The balance between natural selection, gene flow and genetic drift is difficult to resolve in marine invertebrates with extensive dispersal and fluctuating population sizes. The intertidal snail Chlorostoma funebralis has planktonic larvae and previous work using mtDNA polymorphism reported no genetic population structure. Nevertheless, recent studies have documented differences in thermal tolerance and transcriptomic responses to heat stress between northern and southern California, USA, populations. To gain insight into the dynamics influencing adaptive divergence, we used double-digest restriction site-associated DNA (ddRAD) sequencing to identify 1861 genomewide, quality-filtered single-nucleotide polymorphism (SNP) loci for C.funebralis collected from three northern and three southern California sites (15 individuals per population). Considering all SNPs, there was no evidence for genetic differentiation among populations or regions (average F-ST=0.0042). However, outlier tests revealed 34 loci putatively under divergent selection between northern and southern populations, and structure and SNP tree analyses based on these outliers show clear genetic differentiation between geographic regions. Three of these outliers are known or hypothesized to be involved in stress granule formation, a response to environmental stress such as heat. Combined with previous work that found thermally tolerant southern populations show high baseline expression of stress response genes, these results further suggest that thermal stress is a strong selective pressure across C.funebralis populations. Overall, this study increases our understanding of the factors constraining local adaptation in marine organisms, while suggesting that ecologically driven, strong differentiation can occur at relevant loci in a species with planktonic larvae.

Stewart, JD, Beale CS, Fernando D, Sianipar AB, Burton RS, Semmens BX, Aburto-Oropeza O.  2016.  Spatial ecology and conservation of Manta birostris in the Indo-Pacific. Biological Conservation. 200:178-183.   10.1016/j.biocon.2016.05.016   AbstractWebsite

Information on the movements and population connectivity of the oceanic manta ray (Manta birostris) is scarce. The species has been anecdotally classified as a highly migratory species based on the pelagic habitats it often occupies, and migratory behavior exhibited by similar species. As a result, in the absence of ecological data, population declines in oceanic manta have been addressed primarily with international-scale management and conservation efforts. Using a combination of satellite telemetry, stable isotope and genetic analyses we demonstrate that, contrary to previous assumptions, the species appears to exhibit restricted movements and fine scale population structure. M. birostris tagged at four sites in the Indo-Pacific exhibited no long-range migratory movements and had non-overlapping geographic ranges. Using genetic and isotopic analysis, we demonstrate that the observed movements and population structure persist on multi-year and generational time scales. These data provide the first insights into the long-term movements and population structure of oceanic manta rays, and suggest that bottom-up, local or regional approaches to managing oceanic mantas could prove more effective than existing, international-scale management strategies. This case study highlights the importance of matching the scales at which management and relevant ecological processes occur to facilitate the effective conservation of threatened species. (C) 2016 Elsevier Ltd. All rights reserved.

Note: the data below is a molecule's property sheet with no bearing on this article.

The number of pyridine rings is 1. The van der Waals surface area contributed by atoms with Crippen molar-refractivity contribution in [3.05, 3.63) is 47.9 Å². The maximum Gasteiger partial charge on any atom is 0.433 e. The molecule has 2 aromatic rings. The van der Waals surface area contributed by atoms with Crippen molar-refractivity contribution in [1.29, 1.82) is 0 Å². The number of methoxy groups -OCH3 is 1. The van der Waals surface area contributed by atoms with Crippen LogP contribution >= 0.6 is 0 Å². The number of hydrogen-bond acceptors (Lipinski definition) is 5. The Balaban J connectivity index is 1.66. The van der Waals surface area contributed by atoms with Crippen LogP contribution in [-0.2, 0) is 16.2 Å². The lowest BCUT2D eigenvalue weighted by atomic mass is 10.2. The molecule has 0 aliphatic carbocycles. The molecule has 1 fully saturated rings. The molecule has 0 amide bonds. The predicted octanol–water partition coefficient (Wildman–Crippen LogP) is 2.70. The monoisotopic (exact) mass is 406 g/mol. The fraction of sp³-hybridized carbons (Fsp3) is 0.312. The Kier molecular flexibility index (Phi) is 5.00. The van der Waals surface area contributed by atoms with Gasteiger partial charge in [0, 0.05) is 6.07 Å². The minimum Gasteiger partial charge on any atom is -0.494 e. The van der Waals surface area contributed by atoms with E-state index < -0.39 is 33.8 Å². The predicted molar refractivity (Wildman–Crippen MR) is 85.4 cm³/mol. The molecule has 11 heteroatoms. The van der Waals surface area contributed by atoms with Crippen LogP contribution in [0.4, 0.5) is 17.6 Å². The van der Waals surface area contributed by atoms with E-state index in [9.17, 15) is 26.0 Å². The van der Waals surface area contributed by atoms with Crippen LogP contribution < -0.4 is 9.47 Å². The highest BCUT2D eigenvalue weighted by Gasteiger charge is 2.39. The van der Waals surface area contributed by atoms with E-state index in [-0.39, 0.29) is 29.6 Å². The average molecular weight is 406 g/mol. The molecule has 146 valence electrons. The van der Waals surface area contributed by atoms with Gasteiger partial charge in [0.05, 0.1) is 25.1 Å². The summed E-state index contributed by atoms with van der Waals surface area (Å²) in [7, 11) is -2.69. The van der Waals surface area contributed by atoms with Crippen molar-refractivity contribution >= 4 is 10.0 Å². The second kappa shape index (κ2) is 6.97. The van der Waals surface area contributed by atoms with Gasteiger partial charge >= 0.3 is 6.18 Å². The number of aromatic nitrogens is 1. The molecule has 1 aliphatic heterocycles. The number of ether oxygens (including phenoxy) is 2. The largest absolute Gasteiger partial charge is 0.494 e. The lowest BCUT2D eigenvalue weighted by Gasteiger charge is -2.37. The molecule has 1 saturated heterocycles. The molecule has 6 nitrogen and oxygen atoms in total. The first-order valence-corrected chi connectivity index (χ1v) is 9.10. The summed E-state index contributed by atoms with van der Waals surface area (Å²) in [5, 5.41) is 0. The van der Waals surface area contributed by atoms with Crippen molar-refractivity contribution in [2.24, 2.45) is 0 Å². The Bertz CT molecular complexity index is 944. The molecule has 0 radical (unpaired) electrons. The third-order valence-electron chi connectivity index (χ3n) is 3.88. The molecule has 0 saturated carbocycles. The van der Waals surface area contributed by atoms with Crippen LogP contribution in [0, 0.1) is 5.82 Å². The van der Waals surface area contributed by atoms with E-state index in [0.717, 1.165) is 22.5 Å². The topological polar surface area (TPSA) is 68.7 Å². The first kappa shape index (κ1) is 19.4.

Brandão, MC, Freire AS, Burton RS.  2016.  Estimating diversity of crabs (Decapoda: Brachyura) in a no-take marine protected area of the SW Atlantic coast through DNA barcoding of larvae. Systematics and Biodiversity. 14:288-302.: Taylor & Francis   10.1080/14772000.2016.1140245   Abstract

DNA barcoding was used to identify crab larvae from the Marine Biological Reserve of Arvoredo, encompassing a coastal archipelago off the SW Atlantic coast (27°S, 48°W). Partial mitochondrial COI or 16S rRNA gene sequences were obtained for 488 larvae, leading to the identification of 20 species. The COI sequences generated 13 barcode index numbers (BINs) within Barcode of Life Data Systems (BOLD), among which 11 were concordant with single species. DNA from ∼ 6% of the larvae did not amplify using the primers tested; based on external morphological characteristics, these larvae represented four possible additional operational taxonomic units (OTUs) at the family level. Intraspecific variation for the COI and 16S rRNA genes was found to be < 2.6% and < 2.1% respectively (Kimura 2-parameter distance), whereas interspecific divergence ranged from 7.9% to 21.5% and 6.4% to 14.5%, respectively. These results imply that both genes are suitable for use in species identification of brachyuran crabs of this area. Molecular identification of this group successfully enabled the diagnosis of larvae of closely related species, including congeners in Mithrax, Achelous and Callinectes. In addition, eight out of 20 species recognized represent new records for the reserve suggesting that the brachyuran fauna in the area has been underestimated based on traditional biodiversity measures. The availability of primers suited to the targeted species, and the development of a taxonomically comprehensive DNA barcoding database are the major recommendations to improve the accuracy and feasibility of using DNA barcoding for species identification of SW Atlantic brachyuran crabs.

Pereira, RJ, Barreto FS, Pierce NT, Carneiro M, Burton RS.  2016.  Transcriptome-wide patterns of divergence during allopatric evolution. Molecular Ecology. 25:1478-1493.   10.1111/mec.13579   AbstractWebsite